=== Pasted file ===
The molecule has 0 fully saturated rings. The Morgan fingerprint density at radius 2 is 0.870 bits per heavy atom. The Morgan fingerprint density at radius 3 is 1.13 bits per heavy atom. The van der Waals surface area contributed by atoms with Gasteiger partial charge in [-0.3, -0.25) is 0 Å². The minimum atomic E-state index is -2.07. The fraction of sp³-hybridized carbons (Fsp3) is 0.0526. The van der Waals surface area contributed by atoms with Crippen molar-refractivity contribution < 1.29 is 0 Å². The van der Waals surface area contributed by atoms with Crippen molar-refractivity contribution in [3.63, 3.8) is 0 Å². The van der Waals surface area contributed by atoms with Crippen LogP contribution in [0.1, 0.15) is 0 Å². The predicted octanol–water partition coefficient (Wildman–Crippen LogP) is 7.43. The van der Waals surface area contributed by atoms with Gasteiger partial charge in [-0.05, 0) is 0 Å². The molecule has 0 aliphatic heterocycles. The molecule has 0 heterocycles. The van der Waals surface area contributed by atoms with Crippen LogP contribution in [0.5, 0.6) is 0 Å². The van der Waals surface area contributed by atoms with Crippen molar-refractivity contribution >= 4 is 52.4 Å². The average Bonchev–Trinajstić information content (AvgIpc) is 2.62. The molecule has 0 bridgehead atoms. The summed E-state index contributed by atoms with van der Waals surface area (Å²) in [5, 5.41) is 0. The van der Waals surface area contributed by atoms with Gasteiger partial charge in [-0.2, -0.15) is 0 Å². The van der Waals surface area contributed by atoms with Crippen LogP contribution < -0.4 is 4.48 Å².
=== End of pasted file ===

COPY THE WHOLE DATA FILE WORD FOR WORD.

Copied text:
The molecule has 0 fully saturated rings. The Morgan fingerprint density at radius 2 is 0.870 bits per heavy atom. The Morgan fingerprint density at radius 3 is 1.13 bits per heavy atom. The van der Waals surface area contributed by atoms with Gasteiger partial charge in [-0.3, -0.25) is 0 Å². The minimum atomic E-state index is -2.07. The fraction of sp³-hybridized carbons (Fsp3) is 0.0526. The van der Waals surface area contributed by atoms with Crippen molar-refractivity contribution < 1.29 is 0 Å². The van der Waals surface area contributed by atoms with Crippen molar-refractivity contribution in [3.63, 3.8) is 0 Å². The van der Waals surface area contributed by atoms with Crippen LogP contribution in [0.1, 0.15) is 0 Å². The predicted octanol–water partition coefficient (Wildman–Crippen LogP) is 7.43. The van der Waals surface area contributed by atoms with Gasteiger partial charge in [-0.05, 0) is 0 Å². The molecule has 0 aliphatic heterocycles. The molecule has 0 heterocycles. The van der Waals surface area contributed by atoms with Crippen LogP contribution in [0.5, 0.6) is 0 Å². The van der Waals surface area contributed by atoms with Crippen molar-refractivity contribution >= 4 is 52.4 Å². The average Bonchev–Trinajstić information content (AvgIpc) is 2.62. The molecule has 0 bridgehead atoms. The summed E-state index contributed by atoms with van der Waals surface area (Å²) in [5, 5.41) is 0. The van der Waals surface area contributed by atoms with Gasteiger partial charge in [-0.2, -0.15) is 0 Å². The van der Waals surface area contributed by atoms with Crippen LogP contribution < -0.4 is 4.48 Å².